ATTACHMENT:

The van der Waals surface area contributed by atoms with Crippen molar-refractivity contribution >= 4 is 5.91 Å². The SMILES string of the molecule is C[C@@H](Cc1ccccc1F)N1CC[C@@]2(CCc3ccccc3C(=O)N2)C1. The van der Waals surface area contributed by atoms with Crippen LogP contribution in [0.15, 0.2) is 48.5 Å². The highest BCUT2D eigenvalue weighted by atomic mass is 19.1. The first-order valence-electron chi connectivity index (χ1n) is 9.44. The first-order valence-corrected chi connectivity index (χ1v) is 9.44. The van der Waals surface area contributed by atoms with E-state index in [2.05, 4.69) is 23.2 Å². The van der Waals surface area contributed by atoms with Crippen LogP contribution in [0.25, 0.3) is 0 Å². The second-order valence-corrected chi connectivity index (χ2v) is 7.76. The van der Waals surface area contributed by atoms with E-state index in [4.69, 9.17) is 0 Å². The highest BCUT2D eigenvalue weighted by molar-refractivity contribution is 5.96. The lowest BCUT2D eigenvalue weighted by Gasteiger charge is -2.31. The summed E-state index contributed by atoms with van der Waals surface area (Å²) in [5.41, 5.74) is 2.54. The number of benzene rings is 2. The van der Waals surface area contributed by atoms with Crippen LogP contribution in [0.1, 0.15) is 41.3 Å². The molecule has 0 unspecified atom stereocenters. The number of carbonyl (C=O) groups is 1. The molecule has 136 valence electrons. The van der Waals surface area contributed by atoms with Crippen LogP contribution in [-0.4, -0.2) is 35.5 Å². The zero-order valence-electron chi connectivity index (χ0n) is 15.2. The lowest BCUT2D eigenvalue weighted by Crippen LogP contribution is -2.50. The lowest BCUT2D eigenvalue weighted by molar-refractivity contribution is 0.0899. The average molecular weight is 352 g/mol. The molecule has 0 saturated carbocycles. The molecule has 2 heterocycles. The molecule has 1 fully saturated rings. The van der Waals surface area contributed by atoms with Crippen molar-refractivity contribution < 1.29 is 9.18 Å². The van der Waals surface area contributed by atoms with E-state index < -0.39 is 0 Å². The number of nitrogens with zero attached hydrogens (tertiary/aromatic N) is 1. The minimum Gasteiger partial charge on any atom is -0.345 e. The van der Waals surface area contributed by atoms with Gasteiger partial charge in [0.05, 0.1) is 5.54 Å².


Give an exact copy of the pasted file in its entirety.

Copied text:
The van der Waals surface area contributed by atoms with Crippen molar-refractivity contribution >= 4 is 5.91 Å². The SMILES string of the molecule is C[C@@H](Cc1ccccc1F)N1CC[C@@]2(CCc3ccccc3C(=O)N2)C1. The van der Waals surface area contributed by atoms with Crippen LogP contribution in [0.15, 0.2) is 48.5 Å². The highest BCUT2D eigenvalue weighted by atomic mass is 19.1. The first-order valence-electron chi connectivity index (χ1n) is 9.44. The first-order valence-corrected chi connectivity index (χ1v) is 9.44. The van der Waals surface area contributed by atoms with E-state index in [2.05, 4.69) is 23.2 Å². The van der Waals surface area contributed by atoms with Crippen LogP contribution in [0.25, 0.3) is 0 Å². The second-order valence-corrected chi connectivity index (χ2v) is 7.76. The van der Waals surface area contributed by atoms with E-state index in [4.69, 9.17) is 0 Å². The highest BCUT2D eigenvalue weighted by molar-refractivity contribution is 5.96. The lowest BCUT2D eigenvalue weighted by Gasteiger charge is -2.31. The summed E-state index contributed by atoms with van der Waals surface area (Å²) in [5.41, 5.74) is 2.54. The number of benzene rings is 2. The van der Waals surface area contributed by atoms with Crippen LogP contribution in [0.1, 0.15) is 41.3 Å². The molecule has 0 unspecified atom stereocenters. The number of carbonyl (C=O) groups is 1. The molecule has 136 valence electrons. The van der Waals surface area contributed by atoms with Crippen LogP contribution in [-0.4, -0.2) is 35.5 Å². The zero-order valence-electron chi connectivity index (χ0n) is 15.2. The lowest BCUT2D eigenvalue weighted by Crippen LogP contribution is -2.50. The lowest BCUT2D eigenvalue weighted by molar-refractivity contribution is 0.0899. The average molecular weight is 352 g/mol. The molecule has 0 saturated carbocycles. The molecule has 2 heterocycles. The molecule has 1 fully saturated rings. The van der Waals surface area contributed by atoms with Crippen molar-refractivity contribution < 1.29 is 9.18 Å². The van der Waals surface area contributed by atoms with E-state index < -0.39 is 0 Å². The number of nitrogens with zero attached hydrogens (tertiary/aromatic N) is 1. The minimum Gasteiger partial charge on any atom is -0.345 e. The van der Waals surface area contributed by atoms with Gasteiger partial charge in [0.05, 0.1) is 5.54 Å².